Russ White and I were recently commiserating about the dearth of engineer-oriented conferences these days. While there are some, most of the conference heads seem to think that they have to target so-called decision-makers.
In IT, what is meant by “decision-makers” is “people with signing authority.” In other words, if you’ve got a budget, then obviously, you make the decisions. If you make the decisions, then a conference can be built around you. Why? Because vendors with marketing budgets to spend will get all excited that you’re going to be at the conference, and throw their money at the conference for the ability to shill for their products. And so the gears of commerce grind.
Vendors and conference leaders, this is wrong-headed for a lot of reasons, but one critical one. So-called “decision makers” don’t act on their own. Instead, the managers with the budgets who sign on the dotted line to buy things base their decisions on what their engineering staff tells them will work.
Wait. Is that right? Or is it more true that decision makers buy whatever their incumbent vendor sales person who takes them out for a nice lunch a few times each year tells them to buy? I’m not a stupid man (arguably). I know that sometimes the business of IT gets done because of a handshake. A subtle bribe. A nice lunch. Box seats at the sportsball stadium. I get it.
Despite that, I can also say that I’ve never had a decision maker make an IT infrastructure investment without me telling him or her that it was the solution needed. In those cases, I was the lead engineer. Or the technical team lead. Or a trusted consultant. I analyzed the business problem. I recommended a solution. I modified as necessary to match budget. That’s what we bought.
There are a couple of things at work here.
I was a trusted resource. I had proven my technical worth to the company I worked for. Therefore, decision makers were reluctant to buy anything without my involvement. Not every engineer has that trust. Fair enough. But in almost every organization, there are technical resources who do indeed play that role.
I was, in effect, the decision maker. I might not have always had a budget or signing authority, but I moved the hand that did the signing.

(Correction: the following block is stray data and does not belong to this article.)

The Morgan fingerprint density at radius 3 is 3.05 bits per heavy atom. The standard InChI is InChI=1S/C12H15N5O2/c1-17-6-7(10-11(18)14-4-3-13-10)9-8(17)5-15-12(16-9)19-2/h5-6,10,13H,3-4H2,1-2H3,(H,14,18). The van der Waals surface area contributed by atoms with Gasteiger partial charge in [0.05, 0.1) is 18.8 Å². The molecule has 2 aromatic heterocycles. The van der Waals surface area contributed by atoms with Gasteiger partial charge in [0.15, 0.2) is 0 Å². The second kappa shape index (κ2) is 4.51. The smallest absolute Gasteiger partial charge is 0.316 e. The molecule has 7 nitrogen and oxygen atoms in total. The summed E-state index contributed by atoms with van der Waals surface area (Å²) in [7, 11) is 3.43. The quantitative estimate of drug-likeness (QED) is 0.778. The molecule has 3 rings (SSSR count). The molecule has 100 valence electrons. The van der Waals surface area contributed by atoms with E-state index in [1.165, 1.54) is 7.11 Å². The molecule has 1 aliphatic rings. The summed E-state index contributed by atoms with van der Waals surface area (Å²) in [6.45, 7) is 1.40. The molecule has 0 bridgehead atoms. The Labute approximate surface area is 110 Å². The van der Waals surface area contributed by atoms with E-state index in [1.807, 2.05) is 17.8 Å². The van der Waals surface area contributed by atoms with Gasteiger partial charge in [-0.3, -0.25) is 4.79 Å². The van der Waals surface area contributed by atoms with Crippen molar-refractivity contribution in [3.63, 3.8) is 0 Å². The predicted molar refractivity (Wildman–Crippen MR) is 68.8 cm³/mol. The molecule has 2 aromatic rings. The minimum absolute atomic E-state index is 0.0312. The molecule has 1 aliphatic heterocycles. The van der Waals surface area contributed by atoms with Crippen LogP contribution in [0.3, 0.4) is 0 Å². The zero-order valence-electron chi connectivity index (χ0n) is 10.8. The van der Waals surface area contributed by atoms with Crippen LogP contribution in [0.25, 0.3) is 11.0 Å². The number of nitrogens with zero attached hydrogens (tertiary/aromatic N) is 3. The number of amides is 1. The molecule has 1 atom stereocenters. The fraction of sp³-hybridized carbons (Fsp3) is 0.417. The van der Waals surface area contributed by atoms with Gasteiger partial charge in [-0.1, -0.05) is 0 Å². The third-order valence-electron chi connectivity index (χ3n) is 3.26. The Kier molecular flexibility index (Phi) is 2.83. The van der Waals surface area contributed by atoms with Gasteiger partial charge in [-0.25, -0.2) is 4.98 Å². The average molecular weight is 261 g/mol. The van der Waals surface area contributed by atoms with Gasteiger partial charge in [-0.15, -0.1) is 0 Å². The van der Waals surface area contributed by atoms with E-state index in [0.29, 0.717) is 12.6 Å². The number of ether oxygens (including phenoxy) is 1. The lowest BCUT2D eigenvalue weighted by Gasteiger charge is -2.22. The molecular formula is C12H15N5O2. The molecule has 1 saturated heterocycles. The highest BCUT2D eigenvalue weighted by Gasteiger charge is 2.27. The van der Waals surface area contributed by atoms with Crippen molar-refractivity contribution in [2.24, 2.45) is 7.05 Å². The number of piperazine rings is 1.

Interestingly, I sometimes dealt with the same vendors or VARs from company to company. Alternately, I’d run into the same people repeatedly and I and they moved around into different roles. Regional tech is like that. We know each other. We’ve probably been working together for years.
And that brings me to highlight a point Russ made in our chat. Don’t make the sale. Make a relationship. The relationship you make with the engineer will ultimately affect the decision maker you think you’re supposed to be targeting. Not only that, but the engineer of today is the decision maker of tomorrow. If you have the relationship now, you’ll keep the relationship later.
The end game is a human one. Build real relationships with real people, working with them where they are at. Respect them not only for the role they have and the influence they exert, but also for the role they’ll play tomorrow.
If you burn them now by going over their heads or ignoring the value they bring, they’ll never forget it. Engineers have long memories. However, if you leverage their input and speak to them directly, you’ll help them succeed now. They’ll be more likely to trust you in the future. Sure, you might not make the sale today. But perhaps you’ll make it tomorrow.
Relationships are like that. Sometime it takes a while for an investment of time to payoff. But when it does, it’s worthwhile.